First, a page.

Pancreatic ductal adenocarcinoma (PDAC) is a leading cause of cancer-related deaths in the USA. Desmoplasia and inflammation are two major hallmarks of PDAC. Desmoplasia, composed of extracellular matrix (ECM), cancer-associated fibroblasts (CAFs), and infiltrating immune and endothelial cells, acts as a biophysical barrier to hinder chemotherapy and actively contributes to tumor progression and metastasis. CAFs represent a multifunctional subset of PDAC microenvironment and contribute to tumor initiation and progression through ECM deposition and remodeling, as well as the secretion of paracrine factors. Attempts to resolve desmoplasia by targeting CAFs can render an adverse outcome, which is likely due to CAFs heterogeneity. Recent reports describe subsets of CAFs that assume more secretory functions, in addition to the typical myofibroblast phenotype. Here, we review the literature and describe the relationship between CAFs and inflammation and the role of the secretory-CAFs in PDAC.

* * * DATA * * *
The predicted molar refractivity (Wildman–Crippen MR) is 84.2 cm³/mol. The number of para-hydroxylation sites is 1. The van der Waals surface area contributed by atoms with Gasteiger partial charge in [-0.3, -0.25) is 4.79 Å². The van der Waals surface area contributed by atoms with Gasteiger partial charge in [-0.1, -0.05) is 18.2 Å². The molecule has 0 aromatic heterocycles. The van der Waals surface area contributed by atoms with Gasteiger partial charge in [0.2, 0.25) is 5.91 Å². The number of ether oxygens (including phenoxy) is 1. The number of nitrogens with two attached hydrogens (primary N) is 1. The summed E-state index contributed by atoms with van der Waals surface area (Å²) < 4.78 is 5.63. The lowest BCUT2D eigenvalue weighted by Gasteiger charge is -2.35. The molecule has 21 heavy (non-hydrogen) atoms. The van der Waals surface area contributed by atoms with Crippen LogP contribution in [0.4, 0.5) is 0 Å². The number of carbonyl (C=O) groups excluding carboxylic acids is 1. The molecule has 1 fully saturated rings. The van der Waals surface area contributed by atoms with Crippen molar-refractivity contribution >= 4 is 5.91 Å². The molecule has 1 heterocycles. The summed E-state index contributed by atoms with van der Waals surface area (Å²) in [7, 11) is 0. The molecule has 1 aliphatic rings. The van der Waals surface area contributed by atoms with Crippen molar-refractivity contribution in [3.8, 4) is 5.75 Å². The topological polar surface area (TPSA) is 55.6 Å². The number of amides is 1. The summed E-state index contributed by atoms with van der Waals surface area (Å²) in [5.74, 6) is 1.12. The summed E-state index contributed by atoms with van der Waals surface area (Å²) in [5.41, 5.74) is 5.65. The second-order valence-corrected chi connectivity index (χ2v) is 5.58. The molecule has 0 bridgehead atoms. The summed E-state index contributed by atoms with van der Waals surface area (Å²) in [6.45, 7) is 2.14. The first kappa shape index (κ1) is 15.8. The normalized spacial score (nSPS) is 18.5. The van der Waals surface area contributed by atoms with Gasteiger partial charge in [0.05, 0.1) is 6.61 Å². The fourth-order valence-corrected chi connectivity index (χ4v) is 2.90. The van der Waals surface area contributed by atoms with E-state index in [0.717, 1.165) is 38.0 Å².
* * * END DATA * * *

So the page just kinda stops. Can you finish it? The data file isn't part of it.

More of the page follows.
This is an open access article distributed under the Creative Commons Attribution License
which permits unrestricted use, distribution, and reproduction in any medium, provided the original work is properly cited